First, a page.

This surgery repairs a blockage where the ureter connects to the kidney. This area is known as the UPJ or ur-e-ter-o-pel-vic junction. After the blockage is removed and the ureter is repaired, a small tube called a stent is left in place to aid healing. This surgery can be done by laparoscope or through a larger incision.
Getting Ready for Surgery
- You will need to clean stool from your bowel before surgery. We will talk with you about this prep and give you written details while you are in clinic.
The Day before Surgery
- Eat a light breakfast and lunch, avoid greasy foods and red meat.
- Drink only clear liquids after lunch up to midnight (no limit on amount).
- Juice without pulp (apple, cranberry, grape are okay)
- Hard candy, no chocolate
- Clear Jell-O®, homemade, not premade,(no fruit, etc. in it)
- Sparkling water or soda
- Weak coffee or tea, no creamer
- Gatorade® or other sport-type drink
- Boost Breeze®/Resource®
After lunch, do not eat solid food, or drink juice with pulp, dairy products or alcohol.
_____ At 2:00 pm drink magnesium citrate 10 oz. (1 entire bottle; any flavor). Drink 1 liter of a sport-type drink the electrolytes before midnight (Gatorade®). After this, you may drink as much clear liquid as you wish until midnight.
Shower before bed with antibacterial soap.
Do Not Eat or Drink after Midnight.
The day of surgery shower with the antibacterial soap before you leave for the hospital.
- You will be in the hospital for 2-3 days.
- You will go home with the stent in place. This is the same type of stent you had before surgery. The stent will stay in for 6 weeks. You will be on antibiotics during this time.
- You may continue to have blood in your urine. This is normal.
1. You may shower once you are home. Do not soak in a hot tub, bathtub, or swim until it is healed. This may be at least 2 weeks.
2. Wear a Band-Aid® if your incision is draining, rubbing on your clothes, or is in a skin fold. Change the Band-Aid® at least once each day. Change it more often if it gets wet. Do not use lotion, powder, or ointment on your incision.
3. Look at your incision daily. If you notice signs of infection call your doctor.
- Increasing redness or warmth
- Pus-like drainage or blood
- Increased swelling
- Temperature by mouth above 100.45° F for 2 readings taken 4 hours apart.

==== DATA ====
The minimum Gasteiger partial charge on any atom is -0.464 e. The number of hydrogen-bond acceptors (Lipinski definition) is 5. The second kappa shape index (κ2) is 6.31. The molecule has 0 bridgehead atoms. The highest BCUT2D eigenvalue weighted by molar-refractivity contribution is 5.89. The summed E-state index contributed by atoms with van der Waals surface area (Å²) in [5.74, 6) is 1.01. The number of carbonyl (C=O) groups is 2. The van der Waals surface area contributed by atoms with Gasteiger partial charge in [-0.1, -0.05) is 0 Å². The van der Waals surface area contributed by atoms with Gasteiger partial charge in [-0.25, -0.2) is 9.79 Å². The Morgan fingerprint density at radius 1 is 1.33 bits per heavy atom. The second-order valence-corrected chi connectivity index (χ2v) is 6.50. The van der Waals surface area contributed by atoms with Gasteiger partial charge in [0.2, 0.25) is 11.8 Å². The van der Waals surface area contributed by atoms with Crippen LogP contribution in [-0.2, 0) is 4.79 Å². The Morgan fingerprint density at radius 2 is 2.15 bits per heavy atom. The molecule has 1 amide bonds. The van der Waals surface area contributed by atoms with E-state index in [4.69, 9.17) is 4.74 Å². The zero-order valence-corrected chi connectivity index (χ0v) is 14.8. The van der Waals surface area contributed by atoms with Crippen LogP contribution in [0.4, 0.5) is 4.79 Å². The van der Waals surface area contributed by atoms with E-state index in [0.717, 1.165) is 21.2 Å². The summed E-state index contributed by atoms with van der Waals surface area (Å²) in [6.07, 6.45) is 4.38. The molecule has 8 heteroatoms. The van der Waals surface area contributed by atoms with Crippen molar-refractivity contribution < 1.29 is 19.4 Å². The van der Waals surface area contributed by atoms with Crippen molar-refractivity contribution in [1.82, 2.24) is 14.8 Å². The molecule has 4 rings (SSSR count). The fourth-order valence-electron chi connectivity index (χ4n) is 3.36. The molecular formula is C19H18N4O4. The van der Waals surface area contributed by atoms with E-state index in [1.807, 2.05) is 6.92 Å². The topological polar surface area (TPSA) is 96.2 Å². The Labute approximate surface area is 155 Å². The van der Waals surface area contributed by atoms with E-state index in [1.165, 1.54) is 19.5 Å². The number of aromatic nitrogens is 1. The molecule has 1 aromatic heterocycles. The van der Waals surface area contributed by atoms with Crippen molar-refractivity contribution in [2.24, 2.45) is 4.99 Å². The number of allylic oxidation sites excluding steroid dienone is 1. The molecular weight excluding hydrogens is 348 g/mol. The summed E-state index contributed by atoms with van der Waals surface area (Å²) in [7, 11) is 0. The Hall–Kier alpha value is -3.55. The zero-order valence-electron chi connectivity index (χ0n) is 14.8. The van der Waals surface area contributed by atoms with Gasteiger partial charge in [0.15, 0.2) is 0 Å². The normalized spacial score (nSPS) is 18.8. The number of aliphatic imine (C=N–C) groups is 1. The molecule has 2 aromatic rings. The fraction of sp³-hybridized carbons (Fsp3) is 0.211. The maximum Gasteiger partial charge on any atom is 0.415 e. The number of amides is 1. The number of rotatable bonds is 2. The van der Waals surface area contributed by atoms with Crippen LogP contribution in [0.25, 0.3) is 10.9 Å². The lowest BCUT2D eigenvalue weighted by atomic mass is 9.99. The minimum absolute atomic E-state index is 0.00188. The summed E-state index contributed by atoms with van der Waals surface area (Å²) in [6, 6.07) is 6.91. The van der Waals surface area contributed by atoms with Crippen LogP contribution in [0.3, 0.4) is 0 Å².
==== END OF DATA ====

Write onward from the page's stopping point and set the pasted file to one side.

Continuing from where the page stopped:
- You may have pain for 1-3 weeks. Pain pills will be ordered for you.
- You will go home on a regular diet. It is important to drink plenty of fluids, 8-10 (8 oz.) glasses a day. A diet with enough fiber and water may prevent constipation.
- Do not lift more than 10 pounds for 4 weeks.
- Avoid strenuous activity until okayed by your doctor.
- You may drive after 2 weeks.
- Talk to your urology doctor before going back to work.
- You will have a follow-up visit in about 6 weeks. Your stent will be taken out at this visit.
When to Call the Doctor
- Temperature greater than 100.4○F by mouth for 2 readings taken 4 hours apart
- Pain not controlled by pain pills
- Nausea or vomiting that does not go away
- Low amount of urine or trouble passing urine
- Severe burning with urination
- Bloody urine that you cannot see through or large blood clots
- Redness or warmth at your incision that is getting worse
- Pus or excess blood from the incision(s)
- If you have not had a bowel movement 3-4 days after surgery
Urology Clinic: (608) 263-4757
After hours, weekends and holidays this connects you to the message center. Ask for the urology doctor on call or the doctor on call for Dr. ___________________________________.
Leave your name and phone number with area code. The doctor will call you back.
Toll Free: 1-800-323-8942.
The information provided should not be used during any medical emergency or for the diagnosis or treatment of any medical condition. A licensed physician should be consulted for diagnosis and treatment of any and all medical conditions. Call 911 for all medical emergencies. Any duplication or distribution of the information contained herein is strictly prohibited.
Last Updated: 09/30/2013
Copyright © 09/30/2013 University of Wisconsin Hospitals and Clinics Authority. All rights reserved. Produced by the Department of Nursing. HF#6348
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